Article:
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Belly Up

Niwana Nirvana

A Feast for All Senses in Charles Village


Address:3 E. 33rd St.
Baltimore, MD 21218

More on Niwana.

By Susan Fradkin | Posted 10/13/1999

Sometimes you just have to leave the everyday behind. Close the door on noise, on clutter, on the thousand demands and impositions that wreak havoc with your soul. Leave them and enter the cool, beautiful universe of Japanese and Korean cuisine at Niwana (3 E. 33rd St., [410] 366-4115).

The eatery, which sits midway between Charles and St. Paul streets in Charles Village, inhabits a space that has seen a lot of restaurants come and go over the years. But Niwana, by virtue of exquisite renovation, has laid distinctive claim to the place—you'd never guess there was once a pizza joint here. Follow the hostess past the sushi bar. Take a gander at the koi fountain—lose yourself in the water cascading over the rocks. And note the exquisite, vividly colored fish. Now take a deep breath. Doesn't it feel as if your pressing concerns are just a little less pressing?

Continue on, moving down a few steps to a formal seating area, where a hushed and expectant silence reigns. Ponder the large menu, but rest assured your selections will stimulate not just your sense of taste, but also those of sight and smell.

Our server, a well-scrubbed Hopkins type, brings four small complimentary dishes to savor while we contemplate the lunch to come. A subtle kim chee has the kind of intense heat that sneaks up on you; a medley of cukes and carrots in a spicy sauce is less incendiary. The black beans, mildly crunchy, grow on us, as unfamiliar tastes often do. And an offering of zucchini with pieces of shrimp is fragrant with sesame oil. We've yet to order, and Niwana has already engaged all our senses.

My pal Sharon and I order a Killian's ($2) and a Sapporo ($3) while we await an assortment of hors d'oeuvres. Presently we receive small plates crowded with big flavors. Yaki mandu ($3.25) are succulent, good-sized crescent-shaped dumplings, eight of them on a plate. We also like the shumai (steamed-shrimp dumplings, $3.95), perfectly formed rounds that resemble little crowns. The tofu appetizer ($3.25), fried blocks of creamy bean curd in a teriyaki sauce, is a study in contrasting tastes and textures, but it doesn't manage to turn Sharon into a fan. Niwana puts a unique spin on that perennial Baltimore summertime favorite, the soft-shell crab ($5.95). Wearing a thick armor of tempura, two of the molted crustaceans perch on a bed of finely julienned cucumber. A smooth sauce the color of Thousand Island dressing is drizzled artfully across the crabs, and it packs a spicy wallop. With or without the sauce, the crabs—crunchy on the outside, juicy on the inside—are wonderful.

By now, of course, we are pretty full. The menu is full too—full of options such as sushi and sashimi, Korean specialties, dumpling dishes, teriyakis, and combination lunches packed in beautiful red and black lacquer boxes. There's a whole page of vegetarian dishes, a daily special of lobster tempura, salads, and soups.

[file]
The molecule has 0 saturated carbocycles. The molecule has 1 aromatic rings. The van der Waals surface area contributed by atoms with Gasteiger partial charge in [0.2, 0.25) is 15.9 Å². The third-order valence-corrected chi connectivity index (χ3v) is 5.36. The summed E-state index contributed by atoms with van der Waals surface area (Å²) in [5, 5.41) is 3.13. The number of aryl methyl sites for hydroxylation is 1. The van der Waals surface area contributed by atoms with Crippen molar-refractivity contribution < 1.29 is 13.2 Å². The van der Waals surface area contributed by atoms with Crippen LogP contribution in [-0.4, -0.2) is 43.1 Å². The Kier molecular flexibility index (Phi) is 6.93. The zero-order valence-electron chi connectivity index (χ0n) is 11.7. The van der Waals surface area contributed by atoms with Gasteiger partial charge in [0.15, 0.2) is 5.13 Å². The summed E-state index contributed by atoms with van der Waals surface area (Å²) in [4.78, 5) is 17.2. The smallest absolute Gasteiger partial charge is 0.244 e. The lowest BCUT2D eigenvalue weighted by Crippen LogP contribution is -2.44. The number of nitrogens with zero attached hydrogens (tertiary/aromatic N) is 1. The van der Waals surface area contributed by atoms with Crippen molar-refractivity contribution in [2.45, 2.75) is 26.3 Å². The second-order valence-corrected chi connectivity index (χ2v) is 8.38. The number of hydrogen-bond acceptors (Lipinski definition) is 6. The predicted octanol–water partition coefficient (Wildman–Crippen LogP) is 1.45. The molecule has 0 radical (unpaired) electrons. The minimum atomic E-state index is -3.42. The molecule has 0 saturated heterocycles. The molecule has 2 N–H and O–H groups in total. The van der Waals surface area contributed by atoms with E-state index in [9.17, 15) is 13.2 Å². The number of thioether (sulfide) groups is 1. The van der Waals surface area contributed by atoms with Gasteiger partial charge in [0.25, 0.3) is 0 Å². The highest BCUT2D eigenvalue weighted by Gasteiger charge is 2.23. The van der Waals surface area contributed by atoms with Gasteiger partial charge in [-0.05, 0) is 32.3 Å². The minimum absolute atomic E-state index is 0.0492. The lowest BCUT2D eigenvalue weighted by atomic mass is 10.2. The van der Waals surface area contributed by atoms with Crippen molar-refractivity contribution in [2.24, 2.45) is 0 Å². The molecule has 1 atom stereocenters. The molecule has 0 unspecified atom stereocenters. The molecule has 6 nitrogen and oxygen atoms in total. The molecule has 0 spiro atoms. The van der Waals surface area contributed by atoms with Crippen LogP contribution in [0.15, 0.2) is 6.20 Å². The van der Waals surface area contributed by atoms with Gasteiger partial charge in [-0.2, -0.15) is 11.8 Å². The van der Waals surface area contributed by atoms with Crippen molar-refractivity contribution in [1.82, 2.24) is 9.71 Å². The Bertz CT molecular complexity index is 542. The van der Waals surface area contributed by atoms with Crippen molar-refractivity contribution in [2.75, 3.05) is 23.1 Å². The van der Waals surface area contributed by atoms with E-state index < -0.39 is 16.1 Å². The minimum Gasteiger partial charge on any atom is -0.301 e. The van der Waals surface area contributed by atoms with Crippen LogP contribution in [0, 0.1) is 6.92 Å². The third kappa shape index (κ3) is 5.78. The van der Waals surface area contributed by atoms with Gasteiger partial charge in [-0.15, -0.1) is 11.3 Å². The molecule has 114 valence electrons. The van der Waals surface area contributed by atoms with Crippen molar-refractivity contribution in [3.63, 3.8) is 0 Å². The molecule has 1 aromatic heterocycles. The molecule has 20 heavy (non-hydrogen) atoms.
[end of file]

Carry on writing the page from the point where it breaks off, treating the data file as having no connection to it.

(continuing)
We settle on sharing a noodle dish, Niwana nabe udon ($7.95), which arrives in a black earthenware pot with a handle. We are given bowls, ceramic spoons, and a ladle. The server removes the wooden lid with a flourish, and we are momentarily overcome, first by the aromas rising from the pot, then from a peek at the plethora of treasures within.

The noodles are long, soft tubes, more yielding than the pastas we know; they really soak up the broth. We also find shrimp, scallops, mushrooms, spinach, mussels, king crab, tofu, and two kinds of fish cake. An egg has been broken over the top of the dish and cooked by the heat inside the earthenware pot. And each spoonful of udon reveals a new texture or flavor. Pickled yellow radish—bright, lemony yellow—is served on the side.

The udon we chose is on the tame side, but others can be much more exotic. Likewise the sushi. I leave anxious to return for Green Dragon (eel, cucumber, and caviar), the Rainbow Roll (four kinds of fish with cucumber, caviar, and avocado), and Spicy Mindy (chopped tuna, salmon, caviar, scallion, radish flower, tempura flake, spicy sauce, and topping). Many of the dishes can be converted to vegetarian, and the takeout selection is immense.

Only dessert remains, to be consumed with small cups of fragrant green tea. We could finish our lunch with green tea or ginger ice cream, but our server says his personal favorite is red-bean ice cream ($2.50). As he has been consistently friendly and attentive, we let him be our guide. We are not disappointed. The sweet red-bean delight has the look of burgundy-cherry ice cream. It begins by tasting like tapioca, but opens out into a mild strawberry flavor. As with much of the food at Niwana, it's a pleasant surprise. We sip our tea slowly, reluctant to let the adventure end, unwilling—as yet—to reenter the swirl of the everyday.

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